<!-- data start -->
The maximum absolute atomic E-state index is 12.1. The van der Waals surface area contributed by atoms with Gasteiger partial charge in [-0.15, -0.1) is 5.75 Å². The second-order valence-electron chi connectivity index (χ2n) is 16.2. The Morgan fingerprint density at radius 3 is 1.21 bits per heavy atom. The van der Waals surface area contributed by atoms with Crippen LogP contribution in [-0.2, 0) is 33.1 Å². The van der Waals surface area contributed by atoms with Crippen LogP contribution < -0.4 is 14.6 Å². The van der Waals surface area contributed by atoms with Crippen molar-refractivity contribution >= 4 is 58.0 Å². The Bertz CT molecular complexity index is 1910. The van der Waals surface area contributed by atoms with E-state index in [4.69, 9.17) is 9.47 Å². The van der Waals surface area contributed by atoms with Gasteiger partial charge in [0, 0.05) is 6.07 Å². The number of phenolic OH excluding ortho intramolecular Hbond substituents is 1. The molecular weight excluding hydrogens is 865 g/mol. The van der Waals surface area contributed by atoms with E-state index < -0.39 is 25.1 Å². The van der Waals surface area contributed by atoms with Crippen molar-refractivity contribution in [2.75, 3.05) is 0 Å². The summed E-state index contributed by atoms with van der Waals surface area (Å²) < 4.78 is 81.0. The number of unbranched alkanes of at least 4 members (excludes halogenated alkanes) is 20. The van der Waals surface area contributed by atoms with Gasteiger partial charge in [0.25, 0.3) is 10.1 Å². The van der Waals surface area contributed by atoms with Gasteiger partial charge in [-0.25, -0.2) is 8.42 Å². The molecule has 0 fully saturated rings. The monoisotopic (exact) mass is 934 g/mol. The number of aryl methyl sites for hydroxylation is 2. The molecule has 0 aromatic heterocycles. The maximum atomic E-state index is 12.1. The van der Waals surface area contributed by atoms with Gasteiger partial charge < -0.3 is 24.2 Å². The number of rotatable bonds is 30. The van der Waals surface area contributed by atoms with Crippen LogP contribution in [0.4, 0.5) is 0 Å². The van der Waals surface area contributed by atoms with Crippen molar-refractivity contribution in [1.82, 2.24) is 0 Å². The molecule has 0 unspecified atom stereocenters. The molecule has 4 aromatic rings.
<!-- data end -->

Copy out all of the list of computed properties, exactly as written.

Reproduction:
The maximum absolute atomic E-state index is 12.1. The van der Waals surface area contributed by atoms with Gasteiger partial charge in [-0.15, -0.1) is 5.75 Å². The second-order valence-electron chi connectivity index (χ2n) is 16.2. The Morgan fingerprint density at radius 3 is 1.21 bits per heavy atom. The van der Waals surface area contributed by atoms with Crippen LogP contribution in [-0.2, 0) is 33.1 Å². The van der Waals surface area contributed by atoms with Crippen LogP contribution < -0.4 is 14.6 Å². The van der Waals surface area contributed by atoms with Crippen molar-refractivity contribution >= 4 is 58.0 Å². The Bertz CT molecular complexity index is 1910. The van der Waals surface area contributed by atoms with E-state index in [4.69, 9.17) is 9.47 Å². The van der Waals surface area contributed by atoms with Gasteiger partial charge in [0, 0.05) is 6.07 Å². The number of phenolic OH excluding ortho intramolecular Hbond substituents is 1. The molecular weight excluding hydrogens is 865 g/mol. The van der Waals surface area contributed by atoms with E-state index < -0.39 is 25.1 Å². The van der Waals surface area contributed by atoms with Crippen molar-refractivity contribution in [2.75, 3.05) is 0 Å². The summed E-state index contributed by atoms with van der Waals surface area (Å²) < 4.78 is 81.0. The number of unbranched alkanes of at least 4 members (excludes halogenated alkanes) is 20. The van der Waals surface area contributed by atoms with Gasteiger partial charge in [0.25, 0.3) is 10.1 Å². The van der Waals surface area contributed by atoms with Gasteiger partial charge in [-0.25, -0.2) is 8.42 Å². The molecule has 0 fully saturated rings. The monoisotopic (exact) mass is 934 g/mol. The number of aryl methyl sites for hydroxylation is 2. The molecule has 0 aromatic heterocycles. The maximum atomic E-state index is 12.1. The van der Waals surface area contributed by atoms with Gasteiger partial charge < -0.3 is 24.2 Å². The number of rotatable bonds is 30. The van der Waals surface area contributed by atoms with Crippen LogP contribution in [0.4, 0.5) is 0 Å². The van der Waals surface area contributed by atoms with Crippen molar-refractivity contribution in [1.82, 2.24) is 0 Å². The molecule has 0 unspecified atom stereocenters. The molecule has 4 aromatic rings.